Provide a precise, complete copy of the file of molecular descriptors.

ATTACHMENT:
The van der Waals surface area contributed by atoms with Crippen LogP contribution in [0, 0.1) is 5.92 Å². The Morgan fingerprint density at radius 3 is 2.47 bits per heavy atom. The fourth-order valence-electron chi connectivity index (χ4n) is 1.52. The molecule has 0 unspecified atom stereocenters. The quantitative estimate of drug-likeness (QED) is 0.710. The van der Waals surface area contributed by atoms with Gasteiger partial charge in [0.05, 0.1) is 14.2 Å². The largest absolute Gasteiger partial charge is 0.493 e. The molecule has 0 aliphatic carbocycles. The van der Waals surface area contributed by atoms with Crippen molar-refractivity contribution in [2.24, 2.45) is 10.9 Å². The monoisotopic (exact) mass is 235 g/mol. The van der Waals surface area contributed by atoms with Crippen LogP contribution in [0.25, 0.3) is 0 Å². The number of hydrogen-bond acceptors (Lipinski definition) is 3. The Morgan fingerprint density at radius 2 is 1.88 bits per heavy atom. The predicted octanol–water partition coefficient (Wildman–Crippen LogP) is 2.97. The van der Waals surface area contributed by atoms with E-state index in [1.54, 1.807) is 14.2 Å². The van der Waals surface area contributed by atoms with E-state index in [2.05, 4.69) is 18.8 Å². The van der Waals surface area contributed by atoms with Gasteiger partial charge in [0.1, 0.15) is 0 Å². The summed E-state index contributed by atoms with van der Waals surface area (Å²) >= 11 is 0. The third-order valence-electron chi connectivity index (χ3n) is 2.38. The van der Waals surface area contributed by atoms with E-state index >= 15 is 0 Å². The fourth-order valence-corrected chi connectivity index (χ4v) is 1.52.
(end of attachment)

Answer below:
The van der Waals surface area contributed by atoms with Crippen LogP contribution in [0, 0.1) is 5.92 Å². The Morgan fingerprint density at radius 3 is 2.47 bits per heavy atom. The fourth-order valence-electron chi connectivity index (χ4n) is 1.52. The molecule has 0 unspecified atom stereocenters. The quantitative estimate of drug-likeness (QED) is 0.710. The van der Waals surface area contributed by atoms with Gasteiger partial charge in [0.05, 0.1) is 14.2 Å². The largest absolute Gasteiger partial charge is 0.493 e. The molecule has 0 aliphatic carbocycles. The van der Waals surface area contributed by atoms with Crippen molar-refractivity contribution in [2.24, 2.45) is 10.9 Å². The monoisotopic (exact) mass is 235 g/mol. The van der Waals surface area contributed by atoms with Crippen LogP contribution in [0.25, 0.3) is 0 Å². The number of hydrogen-bond acceptors (Lipinski definition) is 3. The Morgan fingerprint density at radius 2 is 1.88 bits per heavy atom. The predicted octanol–water partition coefficient (Wildman–Crippen LogP) is 2.97. The van der Waals surface area contributed by atoms with E-state index in [1.54, 1.807) is 14.2 Å². The van der Waals surface area contributed by atoms with E-state index in [2.05, 4.69) is 18.8 Å². The van der Waals surface area contributed by atoms with Gasteiger partial charge in [0.1, 0.15) is 0 Å². The summed E-state index contributed by atoms with van der Waals surface area (Å²) >= 11 is 0. The third-order valence-electron chi connectivity index (χ3n) is 2.38. The van der Waals surface area contributed by atoms with E-state index >= 15 is 0 Å². The fourth-order valence-corrected chi connectivity index (χ4v) is 1.52.